Warm reception for new WVU wideouts
MORGANTOWN - It was a fresh, new day at West Virginia University's football camp.
The newcomers were finally given the high sign to meet with the media. It was a chance to get to know some of those expected to make an immediate impact.
Some newcomers will be easy for Mountaineer fans to spot - if, indeed, they avoid redshirt status and hit the field.
I refer to the new receivers.
"They all have the ability to [play]," said WVU quarterback Geno Smith. "Now it's just on the mental side.
"All of those guys are really good. Devonte Robinson is a speed guy. He can burn them deep. He also runs great routes. Devonte Mathis is really big. He's kind of a possession receiver. He runs great routes. He's got some speed to him.
"Jordan Thompson is a really small guy, but he plays big. He always makes plays. He finds a way to get open. He just has a knack for making great catches.
"And Travares Copeland is a really good guy. He's a quick-twitch guy who will look to make plays from the slot. I think he'll make some plays for us this season.
"All have been doing some really good things and impressing the players as well as the coaches."
Fans were able to familiarize themselves with Thompson because he hit Touchdown City in the spring.
But allow me to introduce a couple of the others. Robinson, 6-foot-2, 185 pounds, hails from small Village Academy High in Delray Beach, Fla. He said he's gone from a graduating class of 32 to preparing for Big 12 competition and crowds.
The "speed guy" has been auditioning for work on the kickoff return teams and wants to play now.
"I don't want to redshirt," Robinson said Tuesday. "I want to play immediately, whatever I can do to help the team: special teams, offense, even if I have to play defense."
A member of the 2011 Florida 2A all-state first team, Robinson is working offensively now at the Z receiver position along with Ryan Nehlen, Ivan McCartney and J.D. Woods.
"J.D. Woods is like an older brother," Robinson said. "He helps keep me level-headed and focused through everything."
Robinson led Palm Beach County with 950 receiving yards on 31 catches with a 30.6 yard-per-catch average last season. He knows, however, he needs to improve.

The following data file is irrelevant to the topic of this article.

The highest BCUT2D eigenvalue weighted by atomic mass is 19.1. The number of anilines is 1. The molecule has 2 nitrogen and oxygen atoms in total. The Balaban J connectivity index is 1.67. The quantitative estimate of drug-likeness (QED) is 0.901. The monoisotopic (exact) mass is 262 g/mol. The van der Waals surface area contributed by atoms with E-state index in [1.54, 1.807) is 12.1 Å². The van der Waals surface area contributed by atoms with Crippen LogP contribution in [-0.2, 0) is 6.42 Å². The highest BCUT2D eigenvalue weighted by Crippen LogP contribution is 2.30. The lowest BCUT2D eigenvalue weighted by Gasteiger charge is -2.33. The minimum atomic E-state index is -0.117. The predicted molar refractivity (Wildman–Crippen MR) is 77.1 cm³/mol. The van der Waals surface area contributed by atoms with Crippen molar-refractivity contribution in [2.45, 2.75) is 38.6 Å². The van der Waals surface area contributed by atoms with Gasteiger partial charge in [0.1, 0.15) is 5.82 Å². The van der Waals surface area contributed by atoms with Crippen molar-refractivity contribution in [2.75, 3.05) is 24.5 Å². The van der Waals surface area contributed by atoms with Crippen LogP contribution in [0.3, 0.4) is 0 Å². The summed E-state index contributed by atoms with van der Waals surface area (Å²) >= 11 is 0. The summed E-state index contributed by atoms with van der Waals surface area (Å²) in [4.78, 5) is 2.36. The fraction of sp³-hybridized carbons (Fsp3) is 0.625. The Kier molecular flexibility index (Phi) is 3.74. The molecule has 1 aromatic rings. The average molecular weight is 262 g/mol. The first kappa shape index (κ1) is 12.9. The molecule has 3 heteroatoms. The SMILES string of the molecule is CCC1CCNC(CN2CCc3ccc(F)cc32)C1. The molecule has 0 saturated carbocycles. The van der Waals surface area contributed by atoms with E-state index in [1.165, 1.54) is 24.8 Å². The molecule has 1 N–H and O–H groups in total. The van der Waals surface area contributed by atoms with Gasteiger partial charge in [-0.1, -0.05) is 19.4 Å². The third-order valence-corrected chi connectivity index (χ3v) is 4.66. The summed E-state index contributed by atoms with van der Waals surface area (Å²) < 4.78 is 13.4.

"I need to be consistent with my routes," Robinson said. "I need to be consistent with the press and off-man coverages.
"Going through the summer 7-on-7 work was good, though. It made it much easier with the regular practices."
As for Mathis, well, fans have a head start on his background. That's because he hails from Hollywood, Fla., and Miramar High, which produced Smith, Stedman Bailey and McCartney. It's a place where Smith, according to Mathis, is "treated like the president." And it's a place that demands excellence.
"Expectations come from Geno and Stedman and Ivan," Mathis said. "It makes me work harder."
Mathis, 6-2, 210 pounds, is working as an outside receiver with Bailey and redshirt freshman K.J. Myers. It's a full-time job after playing quarterback, running back and receiver for coach Damon Cogdell (a former Mountaineer player) at Miramar.
"I'm working with my size and speed here," Mathis said. "I'm trying to catch on to the defenses. In high school, there was a different defense here and there. But in college, everything is going so much faster. Different things are coming at you."
Mathis did emerge from a similar spread, hurry-up, no huddle offense. He also emerged from a school that produced Tracy Howard, a Miami, Fla., signee rated the nation's No. 1 cornerback.
"It was good and helped me get ready for college knowing he's the top corner in the country," Mathis said. "I give him a lot of praise because he's ahead of the game."
Now we'll see if Robinson, Mathis and some of the other newcomers can make their marks. "President" Smith seems satisfied, saying he wouldn't hesitate to throw to any when the season begins.
"Not at all," said the QB.
Reach Mitch Vingle at 304-348-4827, firstname.lastname@example.org or follow him at twitter.com.MitchVingle.